Courts in other countries do accept results from lie-detector tests as evidence. The case of George Zimmerman, a neighborhood-watch volunteer who, in 2012, shot a black teenager—Trayvon Martin—supposedly in self-defense, is well known. Zimmerman’s acquittal triggered a debate about racism across the U.S. The police interrogation involved a particular variant of a lie-detector test that includes what is called computer voice-stress analysis. This analysis was later placed in evidence to prove the innocence of the accused, despite vehement scientific criticism of the method.

Polygraphs do detect lying at a rate better than chance, although they are also frequently wrong. A questioning technique known as the guilty knowledge test has been found to work well in conjunction with a polygraph. The suspect is asked multiple-choice questions, the answers to which only a guilty party would know (a technique very similar to the study involving the pickpocket role-playing described earlier). The theory behind it holds that when asked questions that could reveal guilt (“Was the wallet red?”), a guilty person exhibits more pronounced physiological excitation, as indicated by elevated skin conductance and delayed response time. This method has an accuracy of up to 95 percent, with the innocent almost always identified as such. Although this test is by far the most precise technique available, even it is not perfect.

Recently experiments have been conducted to evaluate whether imaging techniques such as fMRI might be useful for detecting lies. The proposed tests mostly look at different activation patterns of the prefrontal cortex in response to true and false statements. In the U.S., a number of companies are marketing fMRI lie detection. One advertises itself as useful to insurance companies, government agencies and others. It even claims to provide information relating to “risk reduction in dating,” “trust issues in interpersonal relationships,” and “issues concerning the underlying topics of sex, power, and money.”

But fMRI approaches still have shortcomings. For one thing, differences in responses to lies and truths that become evident when calculating the average results of a group do not necessarily show up in each individual. Moreover, researchers have not yet been able to identify a brain region that is activated more intensely when we tell the truth than when we lie. As a result, a person’s honesty can be revealed only indirectly, by the absence of indications of lying. Another problem is Greene’s finding that elevated blood perfusion in parts of the prefrontal cortex might indicate that a person is deciding whether to lie and not necessarily that the person is lying. That ambiguity can make it difficult to interpret fMRI readings.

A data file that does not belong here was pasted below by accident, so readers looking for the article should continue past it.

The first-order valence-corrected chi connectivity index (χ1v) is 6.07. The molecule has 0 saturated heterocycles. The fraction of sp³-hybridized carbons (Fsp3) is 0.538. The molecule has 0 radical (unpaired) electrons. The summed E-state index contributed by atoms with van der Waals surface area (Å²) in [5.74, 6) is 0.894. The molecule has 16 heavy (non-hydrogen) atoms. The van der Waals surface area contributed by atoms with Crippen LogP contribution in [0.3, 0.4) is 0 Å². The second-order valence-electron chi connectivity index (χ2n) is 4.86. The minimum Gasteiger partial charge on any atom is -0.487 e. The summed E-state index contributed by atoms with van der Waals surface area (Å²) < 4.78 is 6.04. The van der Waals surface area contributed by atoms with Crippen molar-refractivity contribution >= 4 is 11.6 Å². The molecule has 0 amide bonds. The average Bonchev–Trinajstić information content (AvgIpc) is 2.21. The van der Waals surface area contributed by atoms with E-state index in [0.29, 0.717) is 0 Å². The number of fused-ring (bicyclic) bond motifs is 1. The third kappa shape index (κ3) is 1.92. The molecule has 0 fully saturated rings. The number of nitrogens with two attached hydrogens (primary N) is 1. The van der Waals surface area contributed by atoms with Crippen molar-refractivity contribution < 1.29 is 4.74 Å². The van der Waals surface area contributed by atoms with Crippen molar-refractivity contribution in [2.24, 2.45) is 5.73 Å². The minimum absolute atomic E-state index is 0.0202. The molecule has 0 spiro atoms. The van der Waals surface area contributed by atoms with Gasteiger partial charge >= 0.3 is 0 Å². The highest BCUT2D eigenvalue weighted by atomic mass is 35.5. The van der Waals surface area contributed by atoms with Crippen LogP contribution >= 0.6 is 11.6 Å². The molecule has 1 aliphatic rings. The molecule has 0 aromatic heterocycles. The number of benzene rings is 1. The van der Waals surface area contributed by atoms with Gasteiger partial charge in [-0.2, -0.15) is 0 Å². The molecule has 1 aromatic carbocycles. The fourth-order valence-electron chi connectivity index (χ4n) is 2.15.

So far courts have rejected fMRI lie detectors as evidence. The efficacy of the method has simply not been adequately documented. A machine that reads thoughts and catches the brain in the act of lying is not yet on the near horizon.

This article is reproduced with permission and was first published in Gehirn&Geist on April 3, 2018.”

Source: https://www.scientificamerican.com/article/the-art-of-lying/

Being Stuck With Our Shadows

With this current world situation we are stuck with our shadows. We used to escape our problems instead of deal with them, now we have to face them. We have to face our own shadows and the shadows of the people we are living with. Living with your family is like living with multiple mirrors, people who created your shadow and they reflect back and expose your shadow.

Just To Be Listened To & Being Blocked

Listening to a fellow human is sometimes all they want. They don’t want advice, they just want to be listened to. Just to be listened to.

One of the hardest things is not being able to speak how you truly experience reality and how you feel. Being blocked by brain fog, being blocked by a traumatised damaged brain, being blocked from being in so much pain physically and mentally, being blocked because you are afraid to speak, being blocked by medications making your mind hazy, numbed and soggy. Not being able to communicate how you experience your own reality and how you feel is TORTURE.

Everything Is Frequency & Vibration Based

“You are what you feel, not what you think. Feelings come first. They produce thoughts. Feelings shape your whole being from within. Everything is feeling-based at its core. Feeling is sound/vibration-based. First, there was vibration in the form of audible or inaudible sound and only out of sound was light born. At the beginning, there was Logos: the word, the sound, the vibration. “In the beginning was the Word, and the Word was with God, and the Word was God.” (The Bible, John 1:1)”